Retirement is a catalyst for property investment for several reasons. Firstly, because people leaving their jobs tend to turn to bricks and mortar as a nest egg for their golden years. And secondly, some might consider a new home where they can live happily ever after, while others might consider moving abroad or getting a second holiday home somewhere lovely and sunny.
Not only this but the number of retirees who are developing buy-to-let portfolios after retirement has steadily been increasing in recent years.
However, if you are considering investing in property for retirement, it can be tricky to know where to start, especially if you’re hoping to start a buy-to-let portfolio for yourself.
And that’s where this guide comes in.
Below, we’re going to take a look at the things you need to consider if you are thinking of investing in a property for retirement, no matter what your reason for doing so.
Why do people consider investing in property as part of their retirement plans?
Let’s first take a look at why you might be considering investing in property as you retire – and if you’re not, why you should.
For lots of people, the most attractive part of investing in property is having and seeing the physical asset. It’s not like having money tied up in a pension or savings account.
It can also be a great way to supplement your income if you’re about to stop or have already stopped working. This is if you decide to rent out the property rather than live in it yourself.
What are the best properties to invest in if you’re retiring?
We have already briefly touched on the different types of retirement property you might consider, but we’re now going to look at the best properties in more detail.
Although ultimately the best property for you will depend on your individual circumstances and preferences, as well as what you’re hoping to get from your investment, we’re here to offer some advice.
Buying a home for yourself
Firstly, you might be looking to invest in a property that is all your own, saving you from having to pay out on rent or a mortgage each month. While this can be a great way to save money, you will need other savings or a pension to be able to live as this will not generate any money in the short term.
The second option is that you buy a holiday rental or second home in a nice destination and then rent this out during peak seasons. You could then use this for your own holidays as and when you wanted. This might be great in the early stages of retirement, but it is a lot more work for you in the long run.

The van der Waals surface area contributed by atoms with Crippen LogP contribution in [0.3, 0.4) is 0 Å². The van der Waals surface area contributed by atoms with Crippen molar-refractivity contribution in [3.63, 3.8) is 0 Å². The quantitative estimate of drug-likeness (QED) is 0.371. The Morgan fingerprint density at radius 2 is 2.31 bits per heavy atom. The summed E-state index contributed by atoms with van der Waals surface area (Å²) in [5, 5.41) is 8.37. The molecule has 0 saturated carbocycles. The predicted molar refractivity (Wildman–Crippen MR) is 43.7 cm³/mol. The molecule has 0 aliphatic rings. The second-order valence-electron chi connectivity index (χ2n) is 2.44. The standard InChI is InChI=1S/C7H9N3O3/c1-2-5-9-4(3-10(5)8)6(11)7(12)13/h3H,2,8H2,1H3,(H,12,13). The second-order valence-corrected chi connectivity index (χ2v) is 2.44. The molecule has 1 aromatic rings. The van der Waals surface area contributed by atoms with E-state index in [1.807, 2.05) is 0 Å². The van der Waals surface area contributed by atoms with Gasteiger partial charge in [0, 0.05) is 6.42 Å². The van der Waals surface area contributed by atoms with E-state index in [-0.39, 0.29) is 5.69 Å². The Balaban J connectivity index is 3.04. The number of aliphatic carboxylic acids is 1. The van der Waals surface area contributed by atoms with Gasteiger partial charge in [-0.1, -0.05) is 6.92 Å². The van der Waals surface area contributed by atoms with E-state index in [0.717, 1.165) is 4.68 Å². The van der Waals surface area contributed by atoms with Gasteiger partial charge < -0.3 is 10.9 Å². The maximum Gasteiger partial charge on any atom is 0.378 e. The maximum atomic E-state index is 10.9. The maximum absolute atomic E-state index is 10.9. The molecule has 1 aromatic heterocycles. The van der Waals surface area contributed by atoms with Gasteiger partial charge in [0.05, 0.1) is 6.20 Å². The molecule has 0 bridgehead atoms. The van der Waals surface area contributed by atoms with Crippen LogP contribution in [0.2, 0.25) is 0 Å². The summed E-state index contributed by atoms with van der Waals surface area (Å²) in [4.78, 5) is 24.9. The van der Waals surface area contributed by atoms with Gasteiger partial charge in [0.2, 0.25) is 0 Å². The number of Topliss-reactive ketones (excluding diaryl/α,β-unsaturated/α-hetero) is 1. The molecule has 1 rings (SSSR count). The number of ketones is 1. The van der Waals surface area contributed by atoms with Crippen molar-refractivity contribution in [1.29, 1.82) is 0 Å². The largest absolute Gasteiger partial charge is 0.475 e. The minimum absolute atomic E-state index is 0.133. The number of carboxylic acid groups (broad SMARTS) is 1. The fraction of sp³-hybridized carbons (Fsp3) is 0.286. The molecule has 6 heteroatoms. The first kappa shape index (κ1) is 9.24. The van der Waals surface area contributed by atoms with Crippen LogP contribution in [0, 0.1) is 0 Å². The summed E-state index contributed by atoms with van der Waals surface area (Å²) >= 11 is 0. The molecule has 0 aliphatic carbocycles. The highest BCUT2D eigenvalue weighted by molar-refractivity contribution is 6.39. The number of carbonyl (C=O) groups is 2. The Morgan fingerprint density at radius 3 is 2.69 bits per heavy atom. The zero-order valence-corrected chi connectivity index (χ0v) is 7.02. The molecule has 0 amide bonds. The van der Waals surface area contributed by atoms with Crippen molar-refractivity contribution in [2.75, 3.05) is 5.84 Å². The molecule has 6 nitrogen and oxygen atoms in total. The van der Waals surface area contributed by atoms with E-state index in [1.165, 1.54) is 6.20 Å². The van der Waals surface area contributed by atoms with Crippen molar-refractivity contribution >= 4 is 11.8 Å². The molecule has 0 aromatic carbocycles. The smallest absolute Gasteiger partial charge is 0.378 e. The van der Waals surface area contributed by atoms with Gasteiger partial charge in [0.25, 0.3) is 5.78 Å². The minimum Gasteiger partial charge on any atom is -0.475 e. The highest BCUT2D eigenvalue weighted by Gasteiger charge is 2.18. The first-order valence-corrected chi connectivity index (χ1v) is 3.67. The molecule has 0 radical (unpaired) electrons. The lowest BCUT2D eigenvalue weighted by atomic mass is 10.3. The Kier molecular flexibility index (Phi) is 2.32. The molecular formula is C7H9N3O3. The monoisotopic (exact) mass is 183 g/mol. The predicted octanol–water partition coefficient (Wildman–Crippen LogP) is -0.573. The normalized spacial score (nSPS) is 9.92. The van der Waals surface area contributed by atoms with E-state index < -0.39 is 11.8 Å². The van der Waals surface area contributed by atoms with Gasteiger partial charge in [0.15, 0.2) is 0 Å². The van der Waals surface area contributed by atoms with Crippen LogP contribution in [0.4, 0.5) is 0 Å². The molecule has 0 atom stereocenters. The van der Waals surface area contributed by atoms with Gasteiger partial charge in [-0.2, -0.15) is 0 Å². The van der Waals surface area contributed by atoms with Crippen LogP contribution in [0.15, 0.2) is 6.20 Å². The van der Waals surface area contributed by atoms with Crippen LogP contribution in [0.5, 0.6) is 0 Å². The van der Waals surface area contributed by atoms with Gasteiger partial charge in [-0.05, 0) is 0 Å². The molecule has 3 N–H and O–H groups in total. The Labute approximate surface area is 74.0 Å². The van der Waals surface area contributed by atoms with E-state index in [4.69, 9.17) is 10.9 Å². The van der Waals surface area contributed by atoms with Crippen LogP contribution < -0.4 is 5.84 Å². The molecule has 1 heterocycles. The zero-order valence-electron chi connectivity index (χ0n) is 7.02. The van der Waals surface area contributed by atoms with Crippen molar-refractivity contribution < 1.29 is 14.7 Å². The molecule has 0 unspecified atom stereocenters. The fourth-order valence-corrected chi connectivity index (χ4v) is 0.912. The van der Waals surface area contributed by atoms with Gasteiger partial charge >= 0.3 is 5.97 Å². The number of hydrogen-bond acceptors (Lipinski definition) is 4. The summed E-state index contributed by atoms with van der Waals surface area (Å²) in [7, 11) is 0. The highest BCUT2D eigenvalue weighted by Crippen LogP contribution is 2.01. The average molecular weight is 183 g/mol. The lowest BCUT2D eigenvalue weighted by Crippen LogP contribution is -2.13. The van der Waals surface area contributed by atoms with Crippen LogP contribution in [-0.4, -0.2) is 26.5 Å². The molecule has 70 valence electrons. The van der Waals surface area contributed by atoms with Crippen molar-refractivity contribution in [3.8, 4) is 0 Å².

Buying and selling
Thirdly, you might be looking to invest in a property for capital gain, buying and selling quite quickly. In this case, you need to make sure that you’re choosing properties that are going to appreciate in value and that holds more appeal.
Aim for houses that are already in great condition, unless you have the means to do the property up, otherwise, you could be creating a lot of work for yourself.
Monthly rental income
Finally, more mature investors might prefer to secure a regular rental income, having long-term tenants that rent out their property. In this case, it can be a good idea to invest in properties that are in good condition, have good transport links and are near to important amenities like hospitals, schools, supermarkets, etc.
If you do not plan to live there yourself, you can afford to buy a higher-demand property that perhaps isn’t in your ideal location but is more appealing to tenants. For example, being closer to the city centre or perhaps even a university.
How will you fund your investment?
One of the most important things you need to consider when investing in a property for retirement is how you’re going to fund it. You may well have enough money saved or perhaps you’re selling an existing property and downsizing. In this case, you may be covered.
However, if you require a mortgage, you need to make sure that you get a buy-to-let agreement if you plan on renting your property out. In this case, be sure to shop around a bit and check out the different interest rates; this will ensure you get the best possible mortgage and are able to make the most money each month.
If you plan to build up a portfolio of properties, you might find that you’re able to buy and sell quickly enough and with enough profit to pay off your mortgages as you go.
You might also be able to take advantage of your 25% tax-free lump sum that can be released from your pension. This might be able to partially or fully fund your property.
But before you do anything, if you’re considering investing in a property (or several) for retirement, it’s a good idea to seek out some financial advice first, so you get the most from your investment.
What tax considerations should you be aware of?
In this final section, we’re going to take a look at the different tax considerations you need to be aware of if you plan to invest in property. Again, you should be able to talk through this with a financial advisor if you get one, but we’re here to share the basics.
We’ve already mentioned buy-to-let mortgages, but there are some other tax-related considerations you need to know about. In 2016, new rules were put in place regarding stamp duty on second properties. This is around a 3% increase on standard stamp duty, so you may need to factor this into your costs depending on the price of the property.
What’s more, if you have other income streams as an investor, taxation on your rented property will need to be worked out accordingly. Therefore, you need to think about all your earnings when investing in a property.